What is language and Vagahau Niue?
Language is used to communicate, to express ideas and feelings, to give instructions, to know and learn about our environment and to be able to live in the home, the village, the school and society as a whole. Vagahau Niue is our treasured gift, passed down through succeeding generations to the present day. There are sixteen letters in the Niue alphabet: five vowels – a, e, i, o, u – and eleven consonants – f, g, h, k, l, m, n, p, t, v, s, r. There are some differences in the spoken language that are not always easy to identify in the written form. Every language has developed its own conventions, and these unique differences have to be taken into consideration when writing the language. One of those in Vagahau Niue is the use of the short and long vowels. Long vowels are always written with a macron, or with double vowels. Although many people are not in favour of written conventions, these are constructed to maintain accuracy and consistency and to assure the quality of the written language. There are many other guiding principles of Vagahau Niue and these can be found under user notes of the Bilingual Vagahau Niue Dictionary. These principles are written in Vagahau Niue in the Monolingual Dictionary.
Development of Vagahau Niue
Vagahau Niue is a spoken language that has been passed down from generation to generation by word of mouth. This was the practice used to maintain language, traditions, knowledge and way of life. Unfortunately, it is not always a reliable method, as some important factors are forgotten or lost completely with the passage of time.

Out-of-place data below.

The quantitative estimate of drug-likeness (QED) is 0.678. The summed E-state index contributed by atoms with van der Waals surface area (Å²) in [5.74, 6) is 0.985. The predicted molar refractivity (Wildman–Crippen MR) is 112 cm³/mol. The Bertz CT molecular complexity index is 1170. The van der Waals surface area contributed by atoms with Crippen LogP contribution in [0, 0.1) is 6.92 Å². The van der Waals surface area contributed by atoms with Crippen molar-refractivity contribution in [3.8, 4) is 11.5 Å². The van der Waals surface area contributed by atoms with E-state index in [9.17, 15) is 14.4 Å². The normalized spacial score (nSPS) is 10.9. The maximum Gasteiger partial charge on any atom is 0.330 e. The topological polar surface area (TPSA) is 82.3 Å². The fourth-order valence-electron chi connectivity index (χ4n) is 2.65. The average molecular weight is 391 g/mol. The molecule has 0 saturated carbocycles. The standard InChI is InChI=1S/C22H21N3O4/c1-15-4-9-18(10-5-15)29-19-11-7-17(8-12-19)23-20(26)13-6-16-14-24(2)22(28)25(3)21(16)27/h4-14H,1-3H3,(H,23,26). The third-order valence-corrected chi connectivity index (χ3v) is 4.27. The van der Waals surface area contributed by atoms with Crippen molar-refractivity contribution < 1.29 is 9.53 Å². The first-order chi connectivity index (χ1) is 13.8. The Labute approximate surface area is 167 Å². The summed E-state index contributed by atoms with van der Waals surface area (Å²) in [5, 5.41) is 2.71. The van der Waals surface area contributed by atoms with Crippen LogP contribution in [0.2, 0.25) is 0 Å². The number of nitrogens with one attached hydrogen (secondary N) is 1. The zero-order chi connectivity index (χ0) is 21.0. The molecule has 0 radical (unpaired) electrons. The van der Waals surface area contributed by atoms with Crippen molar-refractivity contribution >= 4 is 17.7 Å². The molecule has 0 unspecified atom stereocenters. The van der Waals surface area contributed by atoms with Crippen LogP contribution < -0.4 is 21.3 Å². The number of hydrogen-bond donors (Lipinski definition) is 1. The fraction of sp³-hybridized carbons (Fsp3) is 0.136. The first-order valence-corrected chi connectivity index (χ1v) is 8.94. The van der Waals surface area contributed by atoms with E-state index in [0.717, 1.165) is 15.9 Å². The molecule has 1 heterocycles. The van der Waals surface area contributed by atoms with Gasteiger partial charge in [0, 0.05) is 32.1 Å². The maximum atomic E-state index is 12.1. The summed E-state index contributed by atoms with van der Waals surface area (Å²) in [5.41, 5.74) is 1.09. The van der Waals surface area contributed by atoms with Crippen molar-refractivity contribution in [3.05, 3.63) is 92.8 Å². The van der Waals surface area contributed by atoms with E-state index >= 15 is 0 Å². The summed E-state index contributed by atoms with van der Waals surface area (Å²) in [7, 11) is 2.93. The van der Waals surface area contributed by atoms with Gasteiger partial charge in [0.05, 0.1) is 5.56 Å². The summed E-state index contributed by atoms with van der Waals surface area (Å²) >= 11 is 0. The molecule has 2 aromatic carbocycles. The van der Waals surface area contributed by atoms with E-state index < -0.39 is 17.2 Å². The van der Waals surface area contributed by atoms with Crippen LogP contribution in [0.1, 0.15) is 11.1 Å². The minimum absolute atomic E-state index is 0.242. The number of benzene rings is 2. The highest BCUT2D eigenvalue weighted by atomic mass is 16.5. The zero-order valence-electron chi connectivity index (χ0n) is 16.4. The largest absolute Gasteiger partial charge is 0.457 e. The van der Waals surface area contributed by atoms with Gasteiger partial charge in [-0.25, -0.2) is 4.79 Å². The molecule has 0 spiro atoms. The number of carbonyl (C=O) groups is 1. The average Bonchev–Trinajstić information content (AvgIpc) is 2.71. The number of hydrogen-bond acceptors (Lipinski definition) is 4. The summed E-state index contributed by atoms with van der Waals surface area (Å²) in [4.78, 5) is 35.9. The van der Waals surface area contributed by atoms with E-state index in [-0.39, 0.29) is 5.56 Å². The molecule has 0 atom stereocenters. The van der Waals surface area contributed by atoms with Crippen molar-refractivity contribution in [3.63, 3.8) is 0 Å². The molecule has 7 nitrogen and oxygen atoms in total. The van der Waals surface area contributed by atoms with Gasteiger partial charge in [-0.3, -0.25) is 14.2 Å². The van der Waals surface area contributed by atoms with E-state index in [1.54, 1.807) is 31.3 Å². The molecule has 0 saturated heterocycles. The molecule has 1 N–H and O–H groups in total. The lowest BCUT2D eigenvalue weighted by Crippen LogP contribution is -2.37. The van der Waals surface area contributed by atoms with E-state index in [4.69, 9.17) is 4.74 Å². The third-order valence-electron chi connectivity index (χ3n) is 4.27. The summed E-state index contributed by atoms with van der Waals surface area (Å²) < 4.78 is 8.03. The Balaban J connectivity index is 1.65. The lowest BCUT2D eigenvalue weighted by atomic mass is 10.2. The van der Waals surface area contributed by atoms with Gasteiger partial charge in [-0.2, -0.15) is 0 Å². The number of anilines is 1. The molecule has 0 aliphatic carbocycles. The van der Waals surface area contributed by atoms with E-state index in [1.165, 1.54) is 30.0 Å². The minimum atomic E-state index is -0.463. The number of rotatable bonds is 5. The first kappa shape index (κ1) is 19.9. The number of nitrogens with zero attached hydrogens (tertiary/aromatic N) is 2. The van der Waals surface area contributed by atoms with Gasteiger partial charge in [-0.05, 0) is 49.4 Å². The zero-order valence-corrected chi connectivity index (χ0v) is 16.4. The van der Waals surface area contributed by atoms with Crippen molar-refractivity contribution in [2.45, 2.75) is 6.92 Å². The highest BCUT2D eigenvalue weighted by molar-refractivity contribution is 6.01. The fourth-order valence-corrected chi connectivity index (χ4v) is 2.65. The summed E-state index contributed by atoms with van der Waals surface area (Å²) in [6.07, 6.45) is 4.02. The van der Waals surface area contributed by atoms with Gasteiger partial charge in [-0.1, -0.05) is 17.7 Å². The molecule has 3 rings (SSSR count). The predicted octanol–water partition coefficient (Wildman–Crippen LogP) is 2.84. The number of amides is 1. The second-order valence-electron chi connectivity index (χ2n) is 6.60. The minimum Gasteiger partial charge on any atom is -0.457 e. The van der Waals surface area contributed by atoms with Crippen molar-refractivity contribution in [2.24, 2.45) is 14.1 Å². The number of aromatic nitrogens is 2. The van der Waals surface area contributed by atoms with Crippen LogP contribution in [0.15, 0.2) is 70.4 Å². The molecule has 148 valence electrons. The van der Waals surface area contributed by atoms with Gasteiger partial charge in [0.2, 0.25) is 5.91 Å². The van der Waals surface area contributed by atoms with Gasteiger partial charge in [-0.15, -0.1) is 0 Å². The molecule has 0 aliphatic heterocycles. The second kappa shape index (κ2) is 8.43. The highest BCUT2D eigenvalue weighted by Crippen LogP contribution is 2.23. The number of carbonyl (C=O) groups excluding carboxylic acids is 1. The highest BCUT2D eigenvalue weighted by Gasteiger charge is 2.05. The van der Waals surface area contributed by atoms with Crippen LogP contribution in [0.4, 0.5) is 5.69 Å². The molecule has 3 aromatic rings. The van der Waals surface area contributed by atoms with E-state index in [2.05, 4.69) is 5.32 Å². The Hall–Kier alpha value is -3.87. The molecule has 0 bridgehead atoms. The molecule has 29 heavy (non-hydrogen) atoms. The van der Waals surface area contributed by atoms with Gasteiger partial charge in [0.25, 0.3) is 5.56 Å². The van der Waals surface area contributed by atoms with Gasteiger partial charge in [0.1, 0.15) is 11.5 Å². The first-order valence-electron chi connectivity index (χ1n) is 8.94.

Early missionaries brought with them the technical skills and knowledge of how to read and write Vagahau Niue. They were Samoan and English missionaries, who quickly learned to speak the language as well as teaching some local pastors to read and write. These were the first people to translate the Bible into Vagahau Niue, and they introduced formal education. Church (Lotu)) schools were set up primarily to teach Niuean’s to read and write.
Linguistic origin of Vagahau Niue
All languages in the world belong to a language family. Vagahau Niue belongs to the most diverse language family, the Austronesian, comprising thousands of different languages. One of the known subgroups of the Austronesian family is the Polynesian language which is subdivided into Western and Eastern Polynesian.
The desire to receive formal education increased on the arrival of the New Zealand Administration in 1901. At a much later date, in the 1950s, the New Zealand Government actively promoted and established government schools using Vagahau Niue as the major language of instruction. A Teachers’ College was set up to train Niue teachers and using Vagahau Niue during school hours was a punishable offence. But as time passed, there was a shift of focus from Vagahau Niue to the English language as more New Zealand expatriate teachers came to teach in Niue. Niue teachers were also taught to use English as a medium of instruction. In addition, Niue people were beginning to see the English language as the means to obtain employment and wanted to follow the New Zealand education system. As local teachers acquired a better command of the English language, some school journals were translated into Vagahau Niue. Furthermore, schools quickly mirrored the learning programme, with emphasis on the English language. The desire to gain an external qualification reflects status. This led to the introduction of the New Zealand School Certificate examination, in the English language, for all subjects of the curriculum. While Mr. McEwen was Resident Commissioner representing the Government of New Zealand in Niue, some in-depth research was done by him on Vagahau Niue. He learned Vagahau Niue and was able to write the first dictionary of Vagahau Niue. The Niue Dictionary was published at a much later date, after he left Niue.